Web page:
The first two LPs arose out of self-contained projects pieced together for a small, self-contained local community, and comprise music and song (and, in the case of the first LP, Alice Through The Looking Glass, speech) of a proudly idiosyncratic nature. The artistic impetus stemmed from the two musicians’ boredom with playing live covers with the band The Four Musketeers, the desire to write their own material and – most of all – the acquisition of a tape recorder, which was quickly established as an instrument of creativity and experimentation. A 1968 approach from The Ditchling Players, a local am-dram group, to provide the musical backdrop for their stage version of Alice was exactly the springboard the guys needed, and the resulting LP presented a uniquely English hybrid of folk and pastoral psychedelia using an array of usual and unusual instruments and “peculiar recording techniques” interspersed with excerpts from the play itself. It’s a very odd, inconsistent experience, both intensely intricately conceived and at times primitively executed, which doesn’t always quite hang together but nevertheless conveys an almost hallucinogenic total experience that’s less drug-fuelled than bucolic. The second LP, Tomorrow Come Someday, took its cue from music produced for a summer-of-’69 “musical comedy” set and filmed in the idyllic, picturesque Sussex village of Lurgashall and concerning the threat to village life from a motorway expansion but done in quite a tongue-in-cheek manner. Though ostensibly of purely local interest, and presumably of intentionally limited appeal, this project nonetheless contained some charming music and quality songwriting.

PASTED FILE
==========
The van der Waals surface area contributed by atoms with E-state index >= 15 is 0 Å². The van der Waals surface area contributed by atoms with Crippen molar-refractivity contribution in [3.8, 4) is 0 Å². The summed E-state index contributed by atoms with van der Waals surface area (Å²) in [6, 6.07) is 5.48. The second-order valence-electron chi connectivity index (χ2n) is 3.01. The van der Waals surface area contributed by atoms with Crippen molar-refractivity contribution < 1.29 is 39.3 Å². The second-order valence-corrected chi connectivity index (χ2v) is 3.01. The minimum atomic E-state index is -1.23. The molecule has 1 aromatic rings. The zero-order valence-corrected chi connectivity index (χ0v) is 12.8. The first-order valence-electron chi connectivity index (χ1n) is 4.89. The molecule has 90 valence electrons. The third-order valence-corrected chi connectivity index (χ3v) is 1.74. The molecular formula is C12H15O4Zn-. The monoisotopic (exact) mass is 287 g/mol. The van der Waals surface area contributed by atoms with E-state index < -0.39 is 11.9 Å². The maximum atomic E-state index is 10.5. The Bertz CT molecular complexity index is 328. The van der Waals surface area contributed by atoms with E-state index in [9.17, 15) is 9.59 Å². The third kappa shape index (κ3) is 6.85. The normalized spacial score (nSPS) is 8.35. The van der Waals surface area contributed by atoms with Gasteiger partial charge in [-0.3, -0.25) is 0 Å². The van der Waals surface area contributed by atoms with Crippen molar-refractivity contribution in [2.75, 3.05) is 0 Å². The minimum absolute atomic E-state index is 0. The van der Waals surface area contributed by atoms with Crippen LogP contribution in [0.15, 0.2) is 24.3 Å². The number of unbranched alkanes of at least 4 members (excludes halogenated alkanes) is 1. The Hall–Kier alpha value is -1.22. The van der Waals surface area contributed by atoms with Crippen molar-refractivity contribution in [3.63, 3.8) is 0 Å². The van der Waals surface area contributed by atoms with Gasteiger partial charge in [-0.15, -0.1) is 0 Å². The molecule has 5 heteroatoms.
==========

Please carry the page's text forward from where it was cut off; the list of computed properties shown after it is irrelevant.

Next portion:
Peter and John’s third LP was Fly Away, which appeared later in 1970 under the group name Agincourt. It marked a real advance on the earlier LPs in terms of recording quality and expertise and improved studio facilities, and also featured vocals from Lee Menelaus on a set of mostly gentle songs with individual composition credits more or less equally shared between Peter and John. There was a distinctly early-Fairport/Pentangle/pastoral-jangle-folk influence to some of the material, with occasional wild-card entries like the almost Lou-Reed-VU electrified beat of Get Together, the slightly Shadows-inflected moves of instrumentals Joy In The Finding and Barn Owl Blues and the chugging Mirabelle, and the chirpy indie-space-girl vibe of Take Me There. And possibly in pride of place, the album’s prog-pretender finale Through The Eyes Of A Lifetime, which was very Days Of Future Passed/Lost Chord, complete with portentous spoken intro, and was apparently written with tongues firmly in cheek as a fully intentional parody of the Moody Blues brand of pretentiousness… But the album’s songs are of uniformly high quality and there some interestingly ahead-of-the-time production touches. All in all, Fly Away can in retrospect be counted the most consistent, and consistently rewarding, of the H&F albums, with an attractively sensual period atmosphere all its own that in some ways can compare with Trader Horne’s near-contemporaneous Morning Way.